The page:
Liquid versus gel handrub formulation: a prospective intervention study
Critical Care volume 11, Article number: R52 (2007)
Hand hygiene is one of the cornerstones of the prevention of health care-associated infection, but health care worker (HCW) compliance with good practices remains low. Alcohol-based handrub is the new standard for hand hygiene action worldwide and usually requires a system change for its successful introduction in routine care. Product acceptability by HCWs is a crucial step in this process.
We conducted a prospective intervention study to compare the impact on HCW compliance of a liquid (study phase I) versus a gel (phase II) handrub formulation of the same product during daily patient care. All staff (102 HCWs) of the medical intensive care unit participated. Compliance with hand hygiene was monitored by a single observer. Skin tolerance and product acceptability were assessed using subjective and objective scoring systems, self-report questionnaires, and biometric measurements. Logistic regression was used to estimate the association between predictors and compliance with the handrub formulation as the main explanatory variable and to adjust for potential risk factors.
Overall compliance (phases I and II) with hand hygiene practices among nurses, physicians, nursing assistants, and other HCWs was 39.1%, 27.1%, 31.1%, and 13.9%, respectively (p = 0.027). Easy access to handrub improved compliance (35.3% versus 50.6%, p = 0.035). Nurse status, working on morning shifts, use of the gel formulation, and availability of the alcohol-based handrub in the HCW's pocket were independently associated with higher compliance. Immediate accessibility was the strongest predictor. Based on self-assessment, observer assessment, and the measurement of epidermal water content, the gel performed significantly better than the liquid formulation.
Facilitated access to an alcohol-based gel formulation leads to improved compliance with hand hygiene and better skin condition in HCWs.
Health care workers' (HCWs') hands play a key role in the patient-to-patient transmission of microbial pathogens, and hand hygiene is the primary measure to prevent cross-infection in hospitals . Improvement in hand hygiene practices reduces health care-associated infection  and the burden of disease in the community [3, 4]. However, the impact of hand hygiene in reducing infections relies on multiple factors, including the type of hand-cleansing agent used [1, 2]. Hand antisepsis with alcohol-based handrubs has many advantages over handwashing with soap and water: it requires less time, acts faster, and is more efficacious, more convenient, and better tolerated by HCWs' skin .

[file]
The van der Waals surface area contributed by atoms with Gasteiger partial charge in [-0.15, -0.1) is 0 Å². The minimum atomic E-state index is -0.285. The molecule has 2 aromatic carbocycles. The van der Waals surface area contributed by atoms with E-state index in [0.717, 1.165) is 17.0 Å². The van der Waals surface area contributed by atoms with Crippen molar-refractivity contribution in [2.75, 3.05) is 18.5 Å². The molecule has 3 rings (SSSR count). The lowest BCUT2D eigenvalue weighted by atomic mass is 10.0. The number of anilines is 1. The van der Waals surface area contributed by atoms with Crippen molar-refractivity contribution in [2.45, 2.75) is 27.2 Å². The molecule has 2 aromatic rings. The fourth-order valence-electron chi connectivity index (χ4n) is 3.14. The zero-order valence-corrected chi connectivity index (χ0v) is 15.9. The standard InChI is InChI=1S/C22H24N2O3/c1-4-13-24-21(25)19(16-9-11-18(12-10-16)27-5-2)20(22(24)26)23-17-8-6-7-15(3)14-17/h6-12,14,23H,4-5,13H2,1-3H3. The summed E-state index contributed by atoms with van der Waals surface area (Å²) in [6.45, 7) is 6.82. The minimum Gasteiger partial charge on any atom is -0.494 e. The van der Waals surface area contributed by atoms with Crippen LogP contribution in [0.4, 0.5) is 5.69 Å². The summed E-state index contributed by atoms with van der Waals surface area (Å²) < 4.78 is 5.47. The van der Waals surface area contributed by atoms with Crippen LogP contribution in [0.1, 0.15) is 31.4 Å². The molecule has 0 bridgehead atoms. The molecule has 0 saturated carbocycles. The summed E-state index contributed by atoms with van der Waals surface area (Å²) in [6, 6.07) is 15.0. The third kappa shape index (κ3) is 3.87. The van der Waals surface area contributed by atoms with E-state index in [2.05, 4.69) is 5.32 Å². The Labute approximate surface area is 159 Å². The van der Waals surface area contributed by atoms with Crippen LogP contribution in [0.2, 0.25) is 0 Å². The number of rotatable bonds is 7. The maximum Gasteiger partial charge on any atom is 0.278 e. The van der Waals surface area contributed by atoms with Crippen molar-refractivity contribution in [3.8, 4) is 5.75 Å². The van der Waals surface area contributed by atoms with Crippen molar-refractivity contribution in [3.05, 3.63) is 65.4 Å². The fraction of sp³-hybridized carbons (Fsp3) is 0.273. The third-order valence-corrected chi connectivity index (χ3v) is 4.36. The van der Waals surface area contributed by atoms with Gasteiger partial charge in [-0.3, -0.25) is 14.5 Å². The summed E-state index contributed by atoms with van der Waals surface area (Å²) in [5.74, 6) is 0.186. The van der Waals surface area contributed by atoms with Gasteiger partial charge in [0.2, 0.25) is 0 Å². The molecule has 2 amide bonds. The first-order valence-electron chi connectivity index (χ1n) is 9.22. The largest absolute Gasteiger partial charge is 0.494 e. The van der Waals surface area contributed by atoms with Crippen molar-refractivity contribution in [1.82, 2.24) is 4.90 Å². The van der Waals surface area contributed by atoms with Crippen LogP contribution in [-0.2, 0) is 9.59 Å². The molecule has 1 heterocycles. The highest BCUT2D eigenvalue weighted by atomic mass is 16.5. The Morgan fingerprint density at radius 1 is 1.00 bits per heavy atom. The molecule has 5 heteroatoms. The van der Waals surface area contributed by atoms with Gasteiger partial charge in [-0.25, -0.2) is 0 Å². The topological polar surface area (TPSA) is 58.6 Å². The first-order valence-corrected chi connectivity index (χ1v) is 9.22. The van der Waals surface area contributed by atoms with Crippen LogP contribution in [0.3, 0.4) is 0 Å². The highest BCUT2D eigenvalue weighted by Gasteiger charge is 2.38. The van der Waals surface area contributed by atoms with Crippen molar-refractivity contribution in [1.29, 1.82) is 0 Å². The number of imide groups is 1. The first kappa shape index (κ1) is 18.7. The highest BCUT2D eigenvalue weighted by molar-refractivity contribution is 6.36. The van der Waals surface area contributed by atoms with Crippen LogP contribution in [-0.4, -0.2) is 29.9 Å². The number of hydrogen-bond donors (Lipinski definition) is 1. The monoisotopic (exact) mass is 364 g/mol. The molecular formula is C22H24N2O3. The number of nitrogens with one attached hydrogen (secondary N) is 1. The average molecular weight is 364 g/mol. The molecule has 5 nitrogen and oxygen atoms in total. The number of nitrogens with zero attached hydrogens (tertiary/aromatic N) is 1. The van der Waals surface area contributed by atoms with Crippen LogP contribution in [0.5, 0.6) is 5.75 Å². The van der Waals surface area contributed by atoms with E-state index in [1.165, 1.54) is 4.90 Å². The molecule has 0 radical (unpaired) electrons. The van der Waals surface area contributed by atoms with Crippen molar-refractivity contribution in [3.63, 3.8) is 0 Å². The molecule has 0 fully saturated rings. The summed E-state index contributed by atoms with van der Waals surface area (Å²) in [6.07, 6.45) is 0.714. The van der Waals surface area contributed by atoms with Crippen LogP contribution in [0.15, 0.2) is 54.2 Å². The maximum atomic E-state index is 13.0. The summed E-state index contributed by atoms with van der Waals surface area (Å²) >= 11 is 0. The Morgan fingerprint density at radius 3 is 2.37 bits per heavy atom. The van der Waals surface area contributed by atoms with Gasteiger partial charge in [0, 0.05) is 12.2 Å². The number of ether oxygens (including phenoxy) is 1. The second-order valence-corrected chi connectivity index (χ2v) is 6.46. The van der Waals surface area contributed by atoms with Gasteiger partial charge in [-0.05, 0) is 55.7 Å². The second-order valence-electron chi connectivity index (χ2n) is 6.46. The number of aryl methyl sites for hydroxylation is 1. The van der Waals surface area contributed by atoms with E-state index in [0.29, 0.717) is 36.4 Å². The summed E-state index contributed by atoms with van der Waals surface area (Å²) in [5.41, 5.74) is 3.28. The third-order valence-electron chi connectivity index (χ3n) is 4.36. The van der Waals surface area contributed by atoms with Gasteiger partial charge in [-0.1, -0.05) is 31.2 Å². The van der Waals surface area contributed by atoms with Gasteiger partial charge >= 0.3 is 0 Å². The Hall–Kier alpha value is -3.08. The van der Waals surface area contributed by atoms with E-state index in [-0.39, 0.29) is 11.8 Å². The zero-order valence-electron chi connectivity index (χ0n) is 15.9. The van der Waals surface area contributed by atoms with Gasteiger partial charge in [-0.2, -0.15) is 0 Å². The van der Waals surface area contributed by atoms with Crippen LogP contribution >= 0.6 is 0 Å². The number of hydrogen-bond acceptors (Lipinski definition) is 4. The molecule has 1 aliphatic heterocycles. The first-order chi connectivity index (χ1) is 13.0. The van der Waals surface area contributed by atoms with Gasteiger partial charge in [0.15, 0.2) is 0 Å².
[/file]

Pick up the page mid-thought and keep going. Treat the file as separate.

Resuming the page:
Studies have shown that handrubbing contributes to enhanced compliance [5–7]. However, the use of a product also depends on dermal tolerance and user acceptability with consideration of parameters such as fragrance, drying speed, and skin feeling following application [8, 9]. It has been suggested that among alcohol-based handrubs, gels could be associated with better skin care properties and dermal tolerance than liquid formulations, thus leading to more acceptable products and to potentially better compliance [10–13]. To our knowledge, there is no published study suggesting that adherence is higher when using gels rather than liquid formulations. We aimed to assess whether the introduction of a gel formulation would result in increased compliance with hand hygiene. A secondary objective was to compare the user acceptability and skin tolerance of the two formulations.
Materials and methods
The intervention study was conducted in the medical intensive care unit (ICU) of the University of Geneva Hospitals (Geneva, Switzerland), a 2,300-bed, tertiary care institution serving a population of approximately 800,000. The 18-bed unit includes coronary care beds and admits approximately 1,500 patients per year for a mean length of stay of four days. In 2004, the mean admission APACHE (Acute Physiology and Chronic Health Evaluation) score was 14 and approximately 40% of the critically ill patients (excluding the coronary care patients) received mechanical ventilation. The median 24-hour nurse-to-patient ratio was 2.2 in 2004 and did not differ between the study phases. The institutional review board approved the study.
During phase I (1 March to 18 May 2004), all ICU staff used the alcohol-based liquid formulation (Hopirub®; B. Braun Medical AG, Sempach, Switzerland) in use throughout the institution. During phase II (19 May to 31 July 2004), the liquid was replaced by the gel formulation (Figure 1). Both handrub formulations were widely available in bottles for pocket carriage as well as at different points at the patient bedside [7, 14]. The ICU staff comprised 7 physicians, 80 nurses, and 15 nursing assistants throughout the study.
The alcohol-based liquid formulation, Hopirub®, has been used extensively in the University of Geneva Hospitals for more than 30 years [7, 14]. It contains 75% isopropyl alcohol (wt/wt), 0.5% chlorhexidine gluconate, and isopropyl myristate. The gel formulation used in this study differs from the liquid solution only by the addition of a gelling agent. HCWs were asked not to change their hand-care practices with emollients between phases.
Compliance with hand hygiene procedures